'I’m not going to Jane’s party on Saturday.' 'Nor me.'




    Note that the so construction is used to agree with a positive statement and the nor or neither construction is used to agree with a negative statement. It can be used with all tense forms and all modal verbs, so you need to be careful to select the right auxiliary verb or modal. Consider the following:
    'I can’t swim.' 'Nor can I.'

    'They shouldn’t have said they could help him.' 'Neither should I.'

    'We stayed at the Shangri-La in Penang.' 'What a coincidence! So did we.'

    'Marjorie’s going to live in Edinburgh – near the Cathedral.' 'So’s Jack – opposite the National Gallery.'

    'I hate travelling all the way to Scotland by coach.' 'So do I.'

    'I was so tired by the time we got there.' 'So were the other passengers.'

    'We haven’t forgotten that it’s Sid’s birthday next week.' 'Neither have we.'
    Well, I don't know what to say. I want to say thanks to the Academy, to Mama, to Papa and to my dog. I love you all.

  19. #19
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    Quote Originally Posted by laxxy
    Quote Originally Posted by Dobry
    But "I too" is not used commonly in North America. It's not colloquial, and is not natural. People here do not use this phrase. It sounds... "foreign."
    Is it used *anywhere*? it does not seem to be any more common among the Brits and Aussies.
    I edited my text, the same time you wrote yours. No, I don't think "I too" is common anywhere else, in English-speaking countries. Except for one or two uncommon situations.

    My Aussie and Brit friends never say "I too"... they always say "Me too" or "Me also". Usually "Me too"... easier to say, with one less syllable.

  20. #20
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    Quote Originally Posted by charlestonian
    Here is something you may find interesting:

    http://www.bbc.co.uk/worldservice/learn ... tv78.shtml


    'So do I' / 'me too'


    C Mathiack from Germany asks:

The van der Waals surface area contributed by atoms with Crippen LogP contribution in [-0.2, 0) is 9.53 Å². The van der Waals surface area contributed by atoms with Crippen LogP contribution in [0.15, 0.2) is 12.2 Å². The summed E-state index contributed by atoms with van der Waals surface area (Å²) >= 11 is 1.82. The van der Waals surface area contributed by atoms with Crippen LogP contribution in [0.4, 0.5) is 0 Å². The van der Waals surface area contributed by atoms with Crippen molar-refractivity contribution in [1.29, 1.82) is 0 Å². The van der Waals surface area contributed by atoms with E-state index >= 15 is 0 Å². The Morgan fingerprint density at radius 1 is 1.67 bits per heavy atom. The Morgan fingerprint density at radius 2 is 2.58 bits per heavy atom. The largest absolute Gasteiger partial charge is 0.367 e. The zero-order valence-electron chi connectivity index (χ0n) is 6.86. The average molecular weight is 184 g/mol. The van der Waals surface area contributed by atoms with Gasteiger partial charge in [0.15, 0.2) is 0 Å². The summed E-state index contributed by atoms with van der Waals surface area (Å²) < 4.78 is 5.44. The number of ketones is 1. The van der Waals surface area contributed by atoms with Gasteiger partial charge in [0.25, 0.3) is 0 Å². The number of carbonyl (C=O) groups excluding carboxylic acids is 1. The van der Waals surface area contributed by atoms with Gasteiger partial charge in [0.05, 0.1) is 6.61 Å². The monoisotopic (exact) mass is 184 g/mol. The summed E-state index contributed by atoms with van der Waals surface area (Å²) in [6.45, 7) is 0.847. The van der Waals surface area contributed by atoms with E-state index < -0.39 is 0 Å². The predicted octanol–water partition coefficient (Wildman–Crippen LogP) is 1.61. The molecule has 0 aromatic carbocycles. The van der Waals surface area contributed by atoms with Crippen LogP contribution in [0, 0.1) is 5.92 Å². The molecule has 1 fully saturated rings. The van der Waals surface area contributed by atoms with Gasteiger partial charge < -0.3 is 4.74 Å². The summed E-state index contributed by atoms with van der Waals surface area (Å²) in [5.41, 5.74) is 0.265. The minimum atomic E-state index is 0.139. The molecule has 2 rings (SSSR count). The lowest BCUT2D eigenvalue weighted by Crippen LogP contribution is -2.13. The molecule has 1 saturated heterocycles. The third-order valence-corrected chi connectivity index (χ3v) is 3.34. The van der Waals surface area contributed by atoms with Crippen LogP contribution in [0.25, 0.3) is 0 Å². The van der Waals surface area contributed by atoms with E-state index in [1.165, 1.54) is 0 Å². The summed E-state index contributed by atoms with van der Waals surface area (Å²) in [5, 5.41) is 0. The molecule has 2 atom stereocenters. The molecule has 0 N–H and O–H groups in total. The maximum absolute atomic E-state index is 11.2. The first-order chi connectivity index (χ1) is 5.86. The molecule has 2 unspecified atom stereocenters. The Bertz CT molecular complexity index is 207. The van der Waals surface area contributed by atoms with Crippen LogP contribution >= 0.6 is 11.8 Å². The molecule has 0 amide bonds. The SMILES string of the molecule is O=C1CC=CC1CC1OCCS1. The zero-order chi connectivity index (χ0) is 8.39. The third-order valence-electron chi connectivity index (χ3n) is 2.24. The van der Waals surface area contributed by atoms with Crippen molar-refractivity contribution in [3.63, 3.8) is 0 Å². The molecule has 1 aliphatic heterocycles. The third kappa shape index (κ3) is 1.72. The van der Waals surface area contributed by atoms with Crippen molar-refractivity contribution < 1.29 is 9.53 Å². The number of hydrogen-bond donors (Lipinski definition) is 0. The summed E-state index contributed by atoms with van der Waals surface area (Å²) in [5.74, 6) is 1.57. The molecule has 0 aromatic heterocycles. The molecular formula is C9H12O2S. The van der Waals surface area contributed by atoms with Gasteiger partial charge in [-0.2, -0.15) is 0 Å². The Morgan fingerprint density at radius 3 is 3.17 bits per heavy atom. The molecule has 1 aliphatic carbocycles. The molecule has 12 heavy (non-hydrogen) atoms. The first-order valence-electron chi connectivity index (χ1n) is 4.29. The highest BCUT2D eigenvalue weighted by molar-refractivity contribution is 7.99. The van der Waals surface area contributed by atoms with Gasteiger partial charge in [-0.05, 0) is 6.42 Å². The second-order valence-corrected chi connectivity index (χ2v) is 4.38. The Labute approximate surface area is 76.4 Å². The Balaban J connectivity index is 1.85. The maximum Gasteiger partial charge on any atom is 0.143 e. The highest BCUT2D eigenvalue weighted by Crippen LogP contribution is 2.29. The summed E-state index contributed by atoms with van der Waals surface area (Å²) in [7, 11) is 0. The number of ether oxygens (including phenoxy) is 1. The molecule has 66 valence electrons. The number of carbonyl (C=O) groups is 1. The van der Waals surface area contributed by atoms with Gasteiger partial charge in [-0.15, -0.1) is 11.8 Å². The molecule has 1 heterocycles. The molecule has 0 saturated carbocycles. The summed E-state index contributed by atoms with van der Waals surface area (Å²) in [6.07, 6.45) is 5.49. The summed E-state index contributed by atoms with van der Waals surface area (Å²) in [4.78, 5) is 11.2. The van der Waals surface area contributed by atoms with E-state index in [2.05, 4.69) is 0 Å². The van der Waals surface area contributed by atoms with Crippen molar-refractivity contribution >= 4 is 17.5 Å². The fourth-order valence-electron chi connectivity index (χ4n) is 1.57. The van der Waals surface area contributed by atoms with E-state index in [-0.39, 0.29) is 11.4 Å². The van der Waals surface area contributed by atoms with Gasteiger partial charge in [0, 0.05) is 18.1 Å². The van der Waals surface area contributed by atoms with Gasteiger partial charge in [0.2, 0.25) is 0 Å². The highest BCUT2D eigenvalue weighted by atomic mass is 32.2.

When can you replace So do I etc, with Me too’?


    Roger replies:

    Me too works quite well in simple exchanges such as:
    'I’m hungry - Me too.' OR 'So am I.'

    'I’m feeling very sleepy.' 'Me too.'


    'I think I’ll go to bed.' 'So will I.'

    It’s not very common as a stand-alone phrase with other pronouns, apart from You too? as a question, registering surprise, as in:
    'I failed my maths exam.' 'You too? So did I!'

    We would be unlikely to say: He too or Her too or They too, although we can use this construction if it is part of a longer utterance, as in:
    'Maggie couldn’t go and he too discovered that he was unable to attend the December board meeting owing to a prior commitment.'
    Note that the converse of Me too is Nor me or Me neither:
    'I don’t fancy climbing to the top of this mountain this afternoon.' 'Me neither.'

    'I’m not going to Jane’s party on Saturday.' 'Nor me.'




    Note that the so construction is used to agree with a positive statement and the nor or neither construction is used to agree with a negative statement. It can be used with all tense forms and all modal verbs, so you need to be careful to select the right auxiliary verb or modal. Consider the following:
    'I can’t swim.' 'Nor can I.'

    'They shouldn’t have said they could help him.' 'Neither should I.'

    'We stayed at the Shangri-La in Penang.' 'What a coincidence! So did we.'

    'Marjorie’s going to live in Edinburgh – near the Cathedral.' 'So’s Jack – opposite the National Gallery.'

    'I hate travelling all the way to Scotland by coach.' 'So do I.'

    'I was so tired by the time we got there.' 'So were the other passengers.'

    'We haven’t forgotten that it’s Sid’s birthday next week.' 'Neither have we.'
    I'm worrying now that we're muddying the waters.

    "So do I", "Me too", "Me also", "I too" are all responses to situations or questions.

    Their meanings are essentially the same. Any of these can be used and understood.

    Please, no worries anyone, especially Оля.

    "Я тоже" is so much simpler.